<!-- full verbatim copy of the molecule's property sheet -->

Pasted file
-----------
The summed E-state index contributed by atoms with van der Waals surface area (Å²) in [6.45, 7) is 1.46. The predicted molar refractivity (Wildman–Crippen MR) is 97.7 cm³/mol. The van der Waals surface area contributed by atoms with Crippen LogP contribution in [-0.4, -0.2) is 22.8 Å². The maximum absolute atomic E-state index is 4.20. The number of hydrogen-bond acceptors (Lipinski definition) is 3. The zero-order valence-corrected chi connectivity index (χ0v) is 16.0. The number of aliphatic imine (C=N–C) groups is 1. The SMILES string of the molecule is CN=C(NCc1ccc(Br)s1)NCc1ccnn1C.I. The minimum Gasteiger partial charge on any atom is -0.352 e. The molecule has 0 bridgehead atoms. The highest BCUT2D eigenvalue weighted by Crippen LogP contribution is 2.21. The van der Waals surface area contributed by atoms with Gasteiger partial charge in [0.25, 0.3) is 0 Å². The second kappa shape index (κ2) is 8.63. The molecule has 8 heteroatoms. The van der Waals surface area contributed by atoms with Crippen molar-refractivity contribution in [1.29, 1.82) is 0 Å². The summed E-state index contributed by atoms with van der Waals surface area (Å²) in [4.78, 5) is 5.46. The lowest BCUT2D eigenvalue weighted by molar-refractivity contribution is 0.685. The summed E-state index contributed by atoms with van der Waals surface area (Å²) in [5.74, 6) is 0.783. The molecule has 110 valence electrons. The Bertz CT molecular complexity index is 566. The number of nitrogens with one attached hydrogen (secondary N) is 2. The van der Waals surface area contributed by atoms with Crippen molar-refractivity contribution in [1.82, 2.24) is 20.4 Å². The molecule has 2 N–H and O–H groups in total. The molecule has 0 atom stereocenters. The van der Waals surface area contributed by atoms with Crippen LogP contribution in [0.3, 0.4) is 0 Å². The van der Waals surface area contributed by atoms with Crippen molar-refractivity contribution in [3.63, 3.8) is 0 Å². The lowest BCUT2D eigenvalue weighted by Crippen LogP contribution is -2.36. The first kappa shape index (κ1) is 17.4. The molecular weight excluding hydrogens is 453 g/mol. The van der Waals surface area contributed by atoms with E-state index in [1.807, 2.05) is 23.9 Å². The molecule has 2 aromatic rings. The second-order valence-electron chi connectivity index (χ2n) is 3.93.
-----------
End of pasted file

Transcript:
The summed E-state index contributed by atoms with van der Waals surface area (Å²) in [6.45, 7) is 1.46. The predicted molar refractivity (Wildman–Crippen MR) is 97.7 cm³/mol. The van der Waals surface area contributed by atoms with Crippen LogP contribution in [-0.4, -0.2) is 22.8 Å². The maximum absolute atomic E-state index is 4.20. The number of hydrogen-bond acceptors (Lipinski definition) is 3. The zero-order valence-corrected chi connectivity index (χ0v) is 16.0. The number of aliphatic imine (C=N–C) groups is 1. The SMILES string of the molecule is CN=C(NCc1ccc(Br)s1)NCc1ccnn1C.I. The minimum Gasteiger partial charge on any atom is -0.352 e. The molecule has 0 bridgehead atoms. The highest BCUT2D eigenvalue weighted by Crippen LogP contribution is 2.21. The van der Waals surface area contributed by atoms with Gasteiger partial charge in [0.25, 0.3) is 0 Å². The second kappa shape index (κ2) is 8.63. The molecule has 8 heteroatoms. The van der Waals surface area contributed by atoms with Crippen molar-refractivity contribution in [1.29, 1.82) is 0 Å². The summed E-state index contributed by atoms with van der Waals surface area (Å²) in [4.78, 5) is 5.46. The lowest BCUT2D eigenvalue weighted by molar-refractivity contribution is 0.685. The summed E-state index contributed by atoms with van der Waals surface area (Å²) in [5.74, 6) is 0.783. The molecule has 110 valence electrons. The Bertz CT molecular complexity index is 566. The number of nitrogens with one attached hydrogen (secondary N) is 2. The van der Waals surface area contributed by atoms with Crippen molar-refractivity contribution in [1.82, 2.24) is 20.4 Å². The molecule has 2 N–H and O–H groups in total. The molecule has 0 atom stereocenters. The van der Waals surface area contributed by atoms with Crippen LogP contribution in [0.3, 0.4) is 0 Å². The van der Waals surface area contributed by atoms with Crippen molar-refractivity contribution in [3.63, 3.8) is 0 Å². The lowest BCUT2D eigenvalue weighted by Crippen LogP contribution is -2.36. The first kappa shape index (κ1) is 17.4. The molecular weight excluding hydrogens is 453 g/mol. The van der Waals surface area contributed by atoms with E-state index in [1.807, 2.05) is 23.9 Å². The molecule has 2 aromatic rings. The second-order valence-electron chi connectivity index (χ2n) is 3.93.